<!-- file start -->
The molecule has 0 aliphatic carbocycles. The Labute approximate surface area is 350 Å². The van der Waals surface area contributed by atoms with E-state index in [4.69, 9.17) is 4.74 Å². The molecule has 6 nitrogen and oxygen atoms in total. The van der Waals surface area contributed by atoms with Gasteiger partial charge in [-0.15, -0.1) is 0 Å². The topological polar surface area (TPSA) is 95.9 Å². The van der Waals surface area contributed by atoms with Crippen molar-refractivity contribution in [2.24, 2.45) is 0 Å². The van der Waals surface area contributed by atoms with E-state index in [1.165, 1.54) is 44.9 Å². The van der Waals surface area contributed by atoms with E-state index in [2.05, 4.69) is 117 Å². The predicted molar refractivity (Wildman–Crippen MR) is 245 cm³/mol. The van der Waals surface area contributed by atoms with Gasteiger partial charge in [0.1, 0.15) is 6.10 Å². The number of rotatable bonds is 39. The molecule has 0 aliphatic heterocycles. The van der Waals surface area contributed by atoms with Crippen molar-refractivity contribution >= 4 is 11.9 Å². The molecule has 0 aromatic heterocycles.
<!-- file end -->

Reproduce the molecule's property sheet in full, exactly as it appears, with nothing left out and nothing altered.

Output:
The molecule has 0 aliphatic carbocycles. The Labute approximate surface area is 350 Å². The van der Waals surface area contributed by atoms with E-state index in [4.69, 9.17) is 4.74 Å². The molecule has 6 nitrogen and oxygen atoms in total. The van der Waals surface area contributed by atoms with Gasteiger partial charge in [-0.15, -0.1) is 0 Å². The topological polar surface area (TPSA) is 95.9 Å². The van der Waals surface area contributed by atoms with Crippen molar-refractivity contribution in [2.24, 2.45) is 0 Å². The van der Waals surface area contributed by atoms with E-state index in [1.165, 1.54) is 44.9 Å². The van der Waals surface area contributed by atoms with E-state index in [2.05, 4.69) is 117 Å². The predicted molar refractivity (Wildman–Crippen MR) is 245 cm³/mol. The van der Waals surface area contributed by atoms with Gasteiger partial charge in [0.1, 0.15) is 6.10 Å². The number of rotatable bonds is 39. The molecule has 0 aliphatic heterocycles. The van der Waals surface area contributed by atoms with Crippen molar-refractivity contribution >= 4 is 11.9 Å². The molecule has 0 aromatic heterocycles.